The next part is the contact vs group vs user. Basically it will look and match up the object type, because it needs to use a different command to fetch that object.

The last piece that is important is the way the membership is added. It does this by overwriting current members (Which is why I said to specify a searchbase). I had to do it this way because you cannot use Add-ADGroupMember with a contact, so instead it writes directly to the Members attribute on the group with an array of the DNs of the objects that are members. So… Here is the code:

Param(
    [string]$groupSearchBase,
    [string]$userSearchBase,
    [string]$contactSearchBase,
    [switch]$limitGroupMembershipScope
)
$groups = Get-Group -Resultsize Unlimited
Set-Location AD:
$newGroups = 0
$existingGroupsUpdated = 0
foreach ($group in $groups) {
    $members = $null
    $members = Get-DistributionGroupMember -Identity $group.Name -Resultsize Unlimited
    if ($members) {
        $samAccountName = $group.WindowsEmailAddress.TrimEnd('@girindustries.com')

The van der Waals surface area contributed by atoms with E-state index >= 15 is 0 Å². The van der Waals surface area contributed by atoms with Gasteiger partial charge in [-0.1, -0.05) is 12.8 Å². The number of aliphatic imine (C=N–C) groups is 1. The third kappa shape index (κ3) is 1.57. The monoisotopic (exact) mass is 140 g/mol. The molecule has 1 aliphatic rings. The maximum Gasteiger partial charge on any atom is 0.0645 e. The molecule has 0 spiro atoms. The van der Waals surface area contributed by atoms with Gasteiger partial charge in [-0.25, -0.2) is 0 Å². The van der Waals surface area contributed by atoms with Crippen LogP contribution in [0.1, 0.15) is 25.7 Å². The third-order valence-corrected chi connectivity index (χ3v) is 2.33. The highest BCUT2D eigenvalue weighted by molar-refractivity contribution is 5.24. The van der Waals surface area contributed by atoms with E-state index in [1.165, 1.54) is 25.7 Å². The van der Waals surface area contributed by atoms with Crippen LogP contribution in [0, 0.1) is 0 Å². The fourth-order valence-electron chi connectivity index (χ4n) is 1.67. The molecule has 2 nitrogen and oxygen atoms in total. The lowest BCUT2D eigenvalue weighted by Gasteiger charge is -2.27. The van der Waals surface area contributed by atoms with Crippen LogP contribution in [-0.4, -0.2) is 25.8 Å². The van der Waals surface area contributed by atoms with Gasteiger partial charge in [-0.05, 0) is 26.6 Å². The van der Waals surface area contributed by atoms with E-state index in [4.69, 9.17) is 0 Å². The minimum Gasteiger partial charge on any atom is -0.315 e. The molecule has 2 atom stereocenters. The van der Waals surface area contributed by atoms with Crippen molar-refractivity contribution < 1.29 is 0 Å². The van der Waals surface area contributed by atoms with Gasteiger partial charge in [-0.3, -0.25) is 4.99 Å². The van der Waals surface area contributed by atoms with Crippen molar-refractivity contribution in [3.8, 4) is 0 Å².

$displayName = $group.displayName
        $groupExistsTest = $null
        $groupExistsTest2 = $null
        if ($searchBase) {
            $groupExistsTest = Get-ADGroup -Filter { SamAccountName -like $samAccountName } -SearchBase $searchBase
            $groupExistsTest2 = Get-ADGroup -Filter { samAccountName -like $displayName } -SearchBase $searchBase
        }
        else {
            $groupExistsTest = Get-ADGroup -Filter { SamAccountName -like $samAccountName }
            $groupExistsTest2 = Get-ADGroup -Filter { samAccountName -like $displayName }
        }
        $dlMembers = New-Object System.Collections.ArrayList
        foreach ($member in $members) {
            $UPN = $member.WindowsLiveID
            if ($member.RecipientType -like "*user*") {
                if ($userSearchBase) {
                    $test = (Get-ADUser -Filter { userPrincipalName -like $UPN } -SearchBase $userSearchBase).distinguishedName
                }
                else {